04 Sep EqualizeNZ

First published in the NZ Woman’s Weekly – cover date 4.9.23


If you’d ask me this time last year for my thoughts on football, our conversation would have been limited to my enthusiasm for the TV show, Ted Lasso. Favourite team: AFC Richmond. Favourite player: Jamie Tartt.

Not a football aficionado, is what I’m saying. And yet by the time the semi-final was played at Eden Park in the FIFA Women’s World Cup, you could find me in the stands, screaming my heart out for Spain (I have a cousin who lives there, so picked them over Sweden) while proudly wearing a tournament scarf gifted to me by the Secretary General of FIFA, Fatma Samoura.

That’s quite the name-drop but I can explain. I spent this July and August tootling around the motu, helping to MC a series of speaker events called EqualizeNZ. Aimed at showcasing Aotearoa’s role in driving gender equity, these were free events starring all kinds of women in sport, in business, academia and the arts.

Some of them are already well-known – Theresa Gattung, Dame Farah Palmer, Dame Valerie Adams – and there were also young emerging stars like Arizona Leger and the YWCA’s Latayvia Tualasea Tautai whose names you will likely get to know more as the years go by.

Also, if you missed these events and wish you hadn’t, you can find video recordings of them all on the eyeson.nz website.

The grand finale of these shows was held in Auckland the day before the Spain vs Sweden semi-final match. Two thousand people packed into the Kiri Te Kanawa Theatre to hear Ruby Tui, Dame Jacinda Ardern, Natalie Portman and Fatma Samoura speak. I had the honour of being MC for the night.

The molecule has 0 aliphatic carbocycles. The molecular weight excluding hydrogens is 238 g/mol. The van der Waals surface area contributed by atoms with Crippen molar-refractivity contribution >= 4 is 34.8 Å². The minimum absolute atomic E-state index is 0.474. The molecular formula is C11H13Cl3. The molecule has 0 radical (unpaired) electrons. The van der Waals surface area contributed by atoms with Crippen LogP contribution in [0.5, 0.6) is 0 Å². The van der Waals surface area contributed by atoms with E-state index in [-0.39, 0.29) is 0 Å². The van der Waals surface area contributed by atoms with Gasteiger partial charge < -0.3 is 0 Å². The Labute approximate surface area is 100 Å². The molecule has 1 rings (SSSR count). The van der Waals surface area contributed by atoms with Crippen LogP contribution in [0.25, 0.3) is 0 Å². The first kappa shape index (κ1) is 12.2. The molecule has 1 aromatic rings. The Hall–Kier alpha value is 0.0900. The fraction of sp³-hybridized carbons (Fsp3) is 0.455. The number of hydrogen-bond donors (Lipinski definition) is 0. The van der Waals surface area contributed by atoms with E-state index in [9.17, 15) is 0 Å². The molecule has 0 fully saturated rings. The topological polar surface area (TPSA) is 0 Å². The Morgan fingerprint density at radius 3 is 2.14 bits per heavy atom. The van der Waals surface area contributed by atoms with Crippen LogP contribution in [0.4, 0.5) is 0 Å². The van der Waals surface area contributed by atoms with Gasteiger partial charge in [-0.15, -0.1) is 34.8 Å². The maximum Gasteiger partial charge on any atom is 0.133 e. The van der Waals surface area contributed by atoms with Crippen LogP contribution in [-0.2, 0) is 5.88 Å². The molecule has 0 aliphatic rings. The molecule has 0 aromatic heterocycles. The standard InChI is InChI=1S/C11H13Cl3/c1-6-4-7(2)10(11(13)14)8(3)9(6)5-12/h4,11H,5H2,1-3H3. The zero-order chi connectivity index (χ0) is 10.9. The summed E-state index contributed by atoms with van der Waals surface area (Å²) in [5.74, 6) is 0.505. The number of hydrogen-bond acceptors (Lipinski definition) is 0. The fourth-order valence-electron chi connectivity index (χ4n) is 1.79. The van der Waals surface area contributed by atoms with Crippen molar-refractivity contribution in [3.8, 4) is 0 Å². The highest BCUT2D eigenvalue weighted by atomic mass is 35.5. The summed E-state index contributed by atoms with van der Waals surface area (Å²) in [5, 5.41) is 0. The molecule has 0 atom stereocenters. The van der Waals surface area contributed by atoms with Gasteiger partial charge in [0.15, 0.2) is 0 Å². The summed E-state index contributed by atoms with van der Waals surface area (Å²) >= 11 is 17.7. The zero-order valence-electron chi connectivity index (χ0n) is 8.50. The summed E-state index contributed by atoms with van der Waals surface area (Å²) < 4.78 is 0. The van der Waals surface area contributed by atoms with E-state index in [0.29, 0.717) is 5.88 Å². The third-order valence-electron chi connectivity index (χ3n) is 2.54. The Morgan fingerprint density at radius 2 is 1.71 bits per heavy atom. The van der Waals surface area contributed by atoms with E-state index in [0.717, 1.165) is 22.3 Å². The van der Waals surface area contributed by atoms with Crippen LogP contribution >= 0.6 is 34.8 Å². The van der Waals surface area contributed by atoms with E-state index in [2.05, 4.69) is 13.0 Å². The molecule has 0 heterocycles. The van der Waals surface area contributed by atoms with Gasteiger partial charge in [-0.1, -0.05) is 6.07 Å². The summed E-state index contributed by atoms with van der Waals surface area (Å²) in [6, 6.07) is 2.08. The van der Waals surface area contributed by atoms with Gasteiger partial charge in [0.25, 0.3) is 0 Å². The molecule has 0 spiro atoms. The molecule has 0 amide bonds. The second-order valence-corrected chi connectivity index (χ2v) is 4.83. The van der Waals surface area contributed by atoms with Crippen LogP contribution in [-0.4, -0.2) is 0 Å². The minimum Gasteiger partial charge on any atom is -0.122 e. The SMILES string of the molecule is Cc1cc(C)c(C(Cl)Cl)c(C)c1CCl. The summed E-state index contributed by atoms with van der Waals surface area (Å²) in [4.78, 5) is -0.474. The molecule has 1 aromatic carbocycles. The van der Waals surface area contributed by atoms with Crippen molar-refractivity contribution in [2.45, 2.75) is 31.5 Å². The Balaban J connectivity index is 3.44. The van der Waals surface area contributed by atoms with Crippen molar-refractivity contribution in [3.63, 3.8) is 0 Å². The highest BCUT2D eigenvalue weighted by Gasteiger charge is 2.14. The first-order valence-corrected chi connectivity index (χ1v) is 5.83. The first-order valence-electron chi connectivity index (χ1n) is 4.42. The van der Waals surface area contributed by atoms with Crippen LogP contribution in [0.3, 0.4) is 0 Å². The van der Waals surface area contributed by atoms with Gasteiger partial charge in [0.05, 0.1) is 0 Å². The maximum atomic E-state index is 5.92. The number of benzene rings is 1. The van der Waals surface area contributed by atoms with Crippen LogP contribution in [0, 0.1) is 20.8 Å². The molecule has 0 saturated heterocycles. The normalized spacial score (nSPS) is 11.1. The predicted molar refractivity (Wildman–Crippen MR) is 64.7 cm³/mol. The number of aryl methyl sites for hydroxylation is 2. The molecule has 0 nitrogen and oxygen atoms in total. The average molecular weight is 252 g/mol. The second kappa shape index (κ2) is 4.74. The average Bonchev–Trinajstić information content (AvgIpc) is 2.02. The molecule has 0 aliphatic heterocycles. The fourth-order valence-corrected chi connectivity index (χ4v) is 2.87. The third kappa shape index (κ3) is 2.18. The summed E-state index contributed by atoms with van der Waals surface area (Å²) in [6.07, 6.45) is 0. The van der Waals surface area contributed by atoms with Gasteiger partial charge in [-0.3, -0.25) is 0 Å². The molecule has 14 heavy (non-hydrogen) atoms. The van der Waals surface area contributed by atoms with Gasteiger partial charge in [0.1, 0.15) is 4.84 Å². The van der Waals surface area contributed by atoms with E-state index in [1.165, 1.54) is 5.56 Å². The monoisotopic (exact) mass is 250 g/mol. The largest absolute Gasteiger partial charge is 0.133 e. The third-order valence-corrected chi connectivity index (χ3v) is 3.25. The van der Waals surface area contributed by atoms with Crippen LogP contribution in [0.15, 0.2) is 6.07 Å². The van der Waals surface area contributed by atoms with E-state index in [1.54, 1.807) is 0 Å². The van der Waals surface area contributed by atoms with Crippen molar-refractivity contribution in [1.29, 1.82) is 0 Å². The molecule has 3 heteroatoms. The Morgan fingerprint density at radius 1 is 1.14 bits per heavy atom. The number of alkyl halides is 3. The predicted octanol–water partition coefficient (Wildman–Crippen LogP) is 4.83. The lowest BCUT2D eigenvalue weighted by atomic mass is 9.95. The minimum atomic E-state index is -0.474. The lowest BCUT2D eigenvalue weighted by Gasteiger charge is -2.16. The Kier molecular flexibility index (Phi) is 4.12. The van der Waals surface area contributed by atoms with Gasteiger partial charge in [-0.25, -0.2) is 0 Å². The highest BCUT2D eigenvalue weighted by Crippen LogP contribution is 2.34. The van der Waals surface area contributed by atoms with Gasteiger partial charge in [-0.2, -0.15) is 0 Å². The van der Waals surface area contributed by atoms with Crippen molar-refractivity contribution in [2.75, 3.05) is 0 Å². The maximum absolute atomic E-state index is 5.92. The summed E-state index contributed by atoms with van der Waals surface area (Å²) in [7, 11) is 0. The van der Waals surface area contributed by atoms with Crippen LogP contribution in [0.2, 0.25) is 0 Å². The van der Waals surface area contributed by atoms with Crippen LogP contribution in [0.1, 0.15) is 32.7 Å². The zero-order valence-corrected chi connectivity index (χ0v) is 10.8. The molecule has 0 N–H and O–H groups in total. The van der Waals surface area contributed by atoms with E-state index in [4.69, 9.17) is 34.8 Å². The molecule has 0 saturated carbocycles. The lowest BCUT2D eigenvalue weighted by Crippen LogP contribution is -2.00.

It is one of the gigs that will live in my heart. On stage, it was a joy – an audience delighted to be there to hear stories of struggle, success and hope. Lots of laughter, buckets of wisdom, and an incredible opportunity to see all four women together in conversation with singer and documentary-maker Moana Maniapoto.

Back stage it was an endless stream of pinch-myself moments. Like sitting in the greenroom with Jacinda catching up on news since we’ve last seen each other, and then Natalie Portman arrived and – I kid you not – fangirled all over our ex-PM.

Natalie gifted Jacinda a personalised team shirt from her football club, Angel City, and then asked if it was ok to have a photo with her. It was an extraordinary thing to see – two remarkable women being thrilled to meet each other. And there’s me hanging out, still essentially a girl from Levin who got lucky, grinning from ear to ear and thinking, What a time to be alive.

And feeling that again the next night with a couple of gifted tickets to the fancy part of Eden Park stand, sitting right beside Michele Cox who played for the Football Ferns in the 1980s, and her mother Barbara who also represented NZ in the game. We introduced ourselves, took selfies and high-fived each other after every goal, no matter who scored it.

So I’ve learned a couple of things about football. Mostly about how the sport gives women and girls an opportunity to do extraordinary things, and how events like this can throw a spotlight on women doing extraordinary things in so many other areas.

Oh, and Phil Dunster, the actor who plays Jamie Tartt in Ted Lasso, was sitting just along from us. Wild right? Got a photo with him. He’s still my favourite player.